This includes its caprolactam, cyclohexanol, cyclohexanone and soda ash plants, the company said.
BASF will reportedly continue to operate its polyamide 6.6 production plants in the location. In total, 10% of site will be affected, including around 700 positions, it added.
“We are very confident that we will be able to offer most of the affected employees employment in other plants,” said Martin Brudermüller, CEO. “It is very much in the company’s interest to retain their wide-ranging experience, especially since there are vacancies and many colleagues will retire in the next few years.” Plans are for the measures to be implemented by the end of 2026 and are expected to reduce fixed costs by more than €200 million per year.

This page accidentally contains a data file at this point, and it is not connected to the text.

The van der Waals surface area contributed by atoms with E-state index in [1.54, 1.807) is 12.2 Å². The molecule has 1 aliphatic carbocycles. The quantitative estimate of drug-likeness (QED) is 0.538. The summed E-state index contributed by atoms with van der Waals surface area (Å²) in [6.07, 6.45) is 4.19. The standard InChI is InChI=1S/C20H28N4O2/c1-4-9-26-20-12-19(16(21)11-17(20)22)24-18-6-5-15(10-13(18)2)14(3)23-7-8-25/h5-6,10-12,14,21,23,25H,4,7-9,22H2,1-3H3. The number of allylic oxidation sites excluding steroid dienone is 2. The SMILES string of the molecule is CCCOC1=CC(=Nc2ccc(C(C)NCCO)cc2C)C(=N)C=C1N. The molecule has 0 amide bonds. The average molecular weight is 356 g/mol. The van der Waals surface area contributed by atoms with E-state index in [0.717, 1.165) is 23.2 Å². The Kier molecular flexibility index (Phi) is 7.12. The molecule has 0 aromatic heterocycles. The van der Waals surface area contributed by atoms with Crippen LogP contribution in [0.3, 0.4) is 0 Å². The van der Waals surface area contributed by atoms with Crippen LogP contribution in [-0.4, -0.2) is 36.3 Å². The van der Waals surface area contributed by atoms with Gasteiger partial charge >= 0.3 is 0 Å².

CO2 emissions in the Ludwigshafen location will also be reduced by around 0.9 million metric tons per year.
“Europe’s competitiveness is increasingly suffering from overregulation, slow and bureaucratic permitting processes, and in particular, high costs for most production input factors,” said Brudermüller. “All this has already hampered market growth in Europe in comparison with other regions. High energy prices are now putting an additional burden on profitability and competitiveness in Europe.”